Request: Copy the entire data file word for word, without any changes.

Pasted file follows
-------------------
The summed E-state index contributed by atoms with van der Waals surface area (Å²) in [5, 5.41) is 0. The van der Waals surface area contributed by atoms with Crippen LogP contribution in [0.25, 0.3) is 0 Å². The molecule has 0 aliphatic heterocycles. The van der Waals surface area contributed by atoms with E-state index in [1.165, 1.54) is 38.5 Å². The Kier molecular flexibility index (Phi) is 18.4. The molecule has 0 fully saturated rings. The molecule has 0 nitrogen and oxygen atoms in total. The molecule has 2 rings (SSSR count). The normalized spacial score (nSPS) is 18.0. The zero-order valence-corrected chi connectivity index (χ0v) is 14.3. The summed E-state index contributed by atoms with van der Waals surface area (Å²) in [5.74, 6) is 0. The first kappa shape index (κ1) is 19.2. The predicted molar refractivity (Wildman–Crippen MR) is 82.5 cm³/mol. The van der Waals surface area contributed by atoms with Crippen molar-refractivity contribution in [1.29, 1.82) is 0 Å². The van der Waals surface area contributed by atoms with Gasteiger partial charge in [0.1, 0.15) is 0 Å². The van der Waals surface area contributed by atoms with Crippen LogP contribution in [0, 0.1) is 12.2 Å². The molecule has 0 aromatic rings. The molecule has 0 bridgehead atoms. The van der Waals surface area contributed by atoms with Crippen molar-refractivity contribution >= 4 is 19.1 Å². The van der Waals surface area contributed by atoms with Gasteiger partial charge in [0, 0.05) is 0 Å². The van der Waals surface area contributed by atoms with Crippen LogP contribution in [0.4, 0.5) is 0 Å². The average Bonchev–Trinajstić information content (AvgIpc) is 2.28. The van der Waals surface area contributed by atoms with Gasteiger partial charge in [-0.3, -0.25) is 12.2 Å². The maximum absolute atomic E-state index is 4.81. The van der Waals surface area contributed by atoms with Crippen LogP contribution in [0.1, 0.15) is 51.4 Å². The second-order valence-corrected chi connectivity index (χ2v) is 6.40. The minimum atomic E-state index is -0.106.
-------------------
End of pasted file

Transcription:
The summed E-state index contributed by atoms with van der Waals surface area (Å²) in [5, 5.41) is 0. The van der Waals surface area contributed by atoms with Crippen LogP contribution in [0.25, 0.3) is 0 Å². The molecule has 0 aliphatic heterocycles. The van der Waals surface area contributed by atoms with E-state index in [1.165, 1.54) is 38.5 Å². The Kier molecular flexibility index (Phi) is 18.4. The molecule has 0 fully saturated rings. The molecule has 0 nitrogen and oxygen atoms in total. The molecule has 2 rings (SSSR count). The normalized spacial score (nSPS) is 18.0. The zero-order valence-corrected chi connectivity index (χ0v) is 14.3. The summed E-state index contributed by atoms with van der Waals surface area (Å²) in [5.74, 6) is 0. The first kappa shape index (κ1) is 19.2. The predicted molar refractivity (Wildman–Crippen MR) is 82.5 cm³/mol. The van der Waals surface area contributed by atoms with Crippen molar-refractivity contribution in [1.29, 1.82) is 0 Å². The van der Waals surface area contributed by atoms with Gasteiger partial charge in [0.1, 0.15) is 0 Å². The van der Waals surface area contributed by atoms with Crippen LogP contribution in [0, 0.1) is 12.2 Å². The molecule has 0 aromatic rings. The molecule has 0 bridgehead atoms. The van der Waals surface area contributed by atoms with Crippen molar-refractivity contribution >= 4 is 19.1 Å². The van der Waals surface area contributed by atoms with Gasteiger partial charge in [0, 0.05) is 0 Å². The van der Waals surface area contributed by atoms with Crippen LogP contribution in [0.4, 0.5) is 0 Å². The average Bonchev–Trinajstić information content (AvgIpc) is 2.28. The van der Waals surface area contributed by atoms with Gasteiger partial charge in [-0.3, -0.25) is 12.2 Å². The maximum absolute atomic E-state index is 4.81. The van der Waals surface area contributed by atoms with Crippen LogP contribution in [0.1, 0.15) is 51.4 Å². The second-order valence-corrected chi connectivity index (χ2v) is 6.40. The minimum atomic E-state index is -0.106.